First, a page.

While the MS-13 became an independent syndicate, they still maintain a relationship with the Mexican Mafia. Some believe that those two organizations have created a “safe passage” that allows smuggling drugs, weapons and people to further their profits (Does, 2013). Other than that, MS-13 became heavily involved in Mexico, allying themselves with Los Zetas cartel, providing them with foot soldiers, weapons, and hideouts (Does, 2013). In return, they are allowed to expand into Mexico and to take part in the local drug trading. Besides that, they are active participants in human trafficking along the US-Mexican border, providing an illicit passage to the immigrants from Central American countries and Mexico (Does, 2013).

The MS13 is enemies with the Barrio 18, another street gang with an extensive presence in Central America, Mexico, and the United States (Does, 2013). Their rivalry caused an upsurge of gang-on-gang violence in Los Angeles and Central America, where they started a cartel war (Does, 2013). Additionally, evidence surfaced in 2016 showing that the gang had secretly negotiated with leaders of El Salvador’s governing party, the Farabundo Martí National Liberation Front, offering them political support in exchange for economic benefits (Grillo, 2016). It shows that the gang has an intention to “legalize” itself in the eyes of Central America population and government, becoming something akin to Sicilian Mafia.

Governmental Response

While many governments tried to reduce the threat that the MS-13 presents, it often resulted in the opposite, spreading the gang’s influence and strengthening it further. The prime example is the aforementioned deporting policy of the United States, which lead to the expansion of the MS-13 in Central America (Grillo, 2016). However, Central American states contributed as well, thanks to “iron fist” policies which allowed jailing of young people based on their appearance (Grillo, 2016). That expanded the recruiting pool for criminal syndicates, including the MS-13.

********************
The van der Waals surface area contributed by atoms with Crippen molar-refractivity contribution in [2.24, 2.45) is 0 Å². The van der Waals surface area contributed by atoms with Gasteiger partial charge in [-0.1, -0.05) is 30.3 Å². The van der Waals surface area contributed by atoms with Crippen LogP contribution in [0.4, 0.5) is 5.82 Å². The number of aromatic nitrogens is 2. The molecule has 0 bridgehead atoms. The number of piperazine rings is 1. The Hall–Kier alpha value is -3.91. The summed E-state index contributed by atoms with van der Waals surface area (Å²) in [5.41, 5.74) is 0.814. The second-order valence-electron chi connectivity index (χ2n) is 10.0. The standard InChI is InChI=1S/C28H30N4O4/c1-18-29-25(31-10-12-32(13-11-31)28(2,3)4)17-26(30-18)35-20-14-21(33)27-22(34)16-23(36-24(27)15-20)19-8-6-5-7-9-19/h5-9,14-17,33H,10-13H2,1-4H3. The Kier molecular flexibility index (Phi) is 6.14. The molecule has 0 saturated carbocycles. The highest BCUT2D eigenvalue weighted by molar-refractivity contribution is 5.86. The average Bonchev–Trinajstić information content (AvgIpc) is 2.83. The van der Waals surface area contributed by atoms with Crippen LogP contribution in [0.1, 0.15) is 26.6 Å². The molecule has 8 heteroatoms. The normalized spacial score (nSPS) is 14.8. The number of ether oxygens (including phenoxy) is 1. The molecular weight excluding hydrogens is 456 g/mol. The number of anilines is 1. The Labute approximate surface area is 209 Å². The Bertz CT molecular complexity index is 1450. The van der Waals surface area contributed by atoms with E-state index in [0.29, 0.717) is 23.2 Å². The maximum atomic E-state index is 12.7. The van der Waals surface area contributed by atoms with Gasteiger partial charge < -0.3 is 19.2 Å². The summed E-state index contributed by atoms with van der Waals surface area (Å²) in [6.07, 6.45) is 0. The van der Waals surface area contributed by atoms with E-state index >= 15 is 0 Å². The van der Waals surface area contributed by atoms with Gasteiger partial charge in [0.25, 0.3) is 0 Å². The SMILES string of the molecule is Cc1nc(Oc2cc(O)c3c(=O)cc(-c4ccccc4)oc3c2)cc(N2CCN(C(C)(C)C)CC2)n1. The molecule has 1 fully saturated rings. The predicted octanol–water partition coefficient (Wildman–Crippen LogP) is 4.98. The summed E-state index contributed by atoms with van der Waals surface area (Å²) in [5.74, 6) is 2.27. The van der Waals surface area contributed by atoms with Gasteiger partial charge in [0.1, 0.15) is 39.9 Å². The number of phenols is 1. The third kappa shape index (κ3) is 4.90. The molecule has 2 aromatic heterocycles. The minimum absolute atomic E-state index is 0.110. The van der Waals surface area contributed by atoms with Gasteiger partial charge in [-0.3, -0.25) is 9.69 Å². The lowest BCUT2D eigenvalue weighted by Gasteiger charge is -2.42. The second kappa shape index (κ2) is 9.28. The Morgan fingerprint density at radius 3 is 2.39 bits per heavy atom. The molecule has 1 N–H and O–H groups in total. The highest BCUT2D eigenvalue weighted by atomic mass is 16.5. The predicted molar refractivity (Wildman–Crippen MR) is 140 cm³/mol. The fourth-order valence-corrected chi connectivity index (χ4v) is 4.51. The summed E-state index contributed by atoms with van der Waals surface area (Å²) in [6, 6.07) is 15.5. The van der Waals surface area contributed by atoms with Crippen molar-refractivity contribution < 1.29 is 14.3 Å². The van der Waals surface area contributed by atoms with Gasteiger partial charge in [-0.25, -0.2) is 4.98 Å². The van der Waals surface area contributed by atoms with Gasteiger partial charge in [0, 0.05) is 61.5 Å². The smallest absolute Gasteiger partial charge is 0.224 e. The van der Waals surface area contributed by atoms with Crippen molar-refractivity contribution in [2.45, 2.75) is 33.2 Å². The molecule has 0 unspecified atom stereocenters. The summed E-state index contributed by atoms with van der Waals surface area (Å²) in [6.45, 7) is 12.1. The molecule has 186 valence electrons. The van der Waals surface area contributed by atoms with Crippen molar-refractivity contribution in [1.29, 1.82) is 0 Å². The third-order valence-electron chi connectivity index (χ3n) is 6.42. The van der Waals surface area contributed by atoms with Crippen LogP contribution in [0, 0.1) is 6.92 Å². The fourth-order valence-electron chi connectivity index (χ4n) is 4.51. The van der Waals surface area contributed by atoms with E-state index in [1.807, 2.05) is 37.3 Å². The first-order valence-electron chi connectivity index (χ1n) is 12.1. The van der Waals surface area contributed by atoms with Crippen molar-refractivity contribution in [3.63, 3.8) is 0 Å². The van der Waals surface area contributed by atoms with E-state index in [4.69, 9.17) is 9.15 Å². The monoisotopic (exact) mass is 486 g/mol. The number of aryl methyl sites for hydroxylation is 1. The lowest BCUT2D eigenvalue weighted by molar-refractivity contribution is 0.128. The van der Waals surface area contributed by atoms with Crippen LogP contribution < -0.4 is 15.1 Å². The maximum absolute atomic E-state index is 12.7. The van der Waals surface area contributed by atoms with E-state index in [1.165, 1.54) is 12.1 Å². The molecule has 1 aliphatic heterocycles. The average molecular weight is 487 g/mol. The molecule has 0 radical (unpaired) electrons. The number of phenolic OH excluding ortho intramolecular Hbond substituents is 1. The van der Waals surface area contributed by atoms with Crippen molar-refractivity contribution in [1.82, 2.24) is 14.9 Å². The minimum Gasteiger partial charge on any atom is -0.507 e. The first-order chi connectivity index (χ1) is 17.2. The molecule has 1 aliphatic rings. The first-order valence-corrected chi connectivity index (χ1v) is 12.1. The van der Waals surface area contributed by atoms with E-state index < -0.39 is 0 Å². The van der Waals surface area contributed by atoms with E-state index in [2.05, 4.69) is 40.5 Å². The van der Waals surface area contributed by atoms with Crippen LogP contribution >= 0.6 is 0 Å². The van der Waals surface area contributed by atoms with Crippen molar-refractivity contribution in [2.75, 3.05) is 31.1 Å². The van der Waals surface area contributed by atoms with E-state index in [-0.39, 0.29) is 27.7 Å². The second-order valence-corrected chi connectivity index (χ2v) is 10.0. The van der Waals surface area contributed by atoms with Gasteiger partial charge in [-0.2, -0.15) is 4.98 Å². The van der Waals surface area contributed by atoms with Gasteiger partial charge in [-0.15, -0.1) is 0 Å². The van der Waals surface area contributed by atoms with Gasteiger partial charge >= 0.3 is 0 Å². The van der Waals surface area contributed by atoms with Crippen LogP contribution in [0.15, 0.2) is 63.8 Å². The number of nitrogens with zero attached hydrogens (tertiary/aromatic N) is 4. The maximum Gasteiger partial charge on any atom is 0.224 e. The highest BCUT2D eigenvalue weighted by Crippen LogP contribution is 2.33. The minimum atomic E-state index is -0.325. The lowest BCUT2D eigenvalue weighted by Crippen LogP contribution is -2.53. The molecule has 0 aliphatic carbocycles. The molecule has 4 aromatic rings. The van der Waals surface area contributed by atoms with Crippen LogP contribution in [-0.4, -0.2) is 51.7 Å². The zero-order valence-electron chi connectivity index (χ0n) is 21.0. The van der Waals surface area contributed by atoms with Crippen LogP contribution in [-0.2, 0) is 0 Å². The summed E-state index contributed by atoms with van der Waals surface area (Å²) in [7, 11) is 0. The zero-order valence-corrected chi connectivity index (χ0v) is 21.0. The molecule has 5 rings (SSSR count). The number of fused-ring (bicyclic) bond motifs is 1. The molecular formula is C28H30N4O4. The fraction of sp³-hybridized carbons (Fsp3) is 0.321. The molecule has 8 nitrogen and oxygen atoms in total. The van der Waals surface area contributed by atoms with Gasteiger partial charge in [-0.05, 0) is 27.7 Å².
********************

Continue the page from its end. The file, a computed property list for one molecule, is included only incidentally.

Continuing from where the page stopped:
Moreover, such policies caused an overflow of prison populations and the saturation of it with the MS-13 members (Wolf, 2014). As prison systems were unprepared for this, violence rose in prison, and any attempt to curb it by separation of gangs allowed them to regroup and reorganize (Wolf, 2014). As members of the MS-13 were allowed access to computers, mobile phones, and the Internet, the gang was able to rebuild its organizational structure from inside prisons.

Other attempts to mitigate damages incited by gangs included an attempt to broker a truce between the MS-13 and the Barrio 18 in El Salvador. While it was not an official government endeavor, it provided support for the Catholic Church and community groups that mediated that truce. The government involved itself directly only in the facilitation of the agreement in March 2012 (Catz, Hedberg, & Amaia, 2016).

That truce has led to a significant drop in El Salvador’s homicide rates, improving citizen security (Catz, Hedberg, & Amaia, 2016). However, that agreement also was heavily critiqued, as it was seen as the recognition and “legitimization” of the MS-13 by the official government, which could create an unfortunate precedent (Grillo, 2016). Besides that, it was argued that this ceasefire would not only provide political influence for the syndicate but also will allow it to reorganize and to embed itself in the governmental structures further.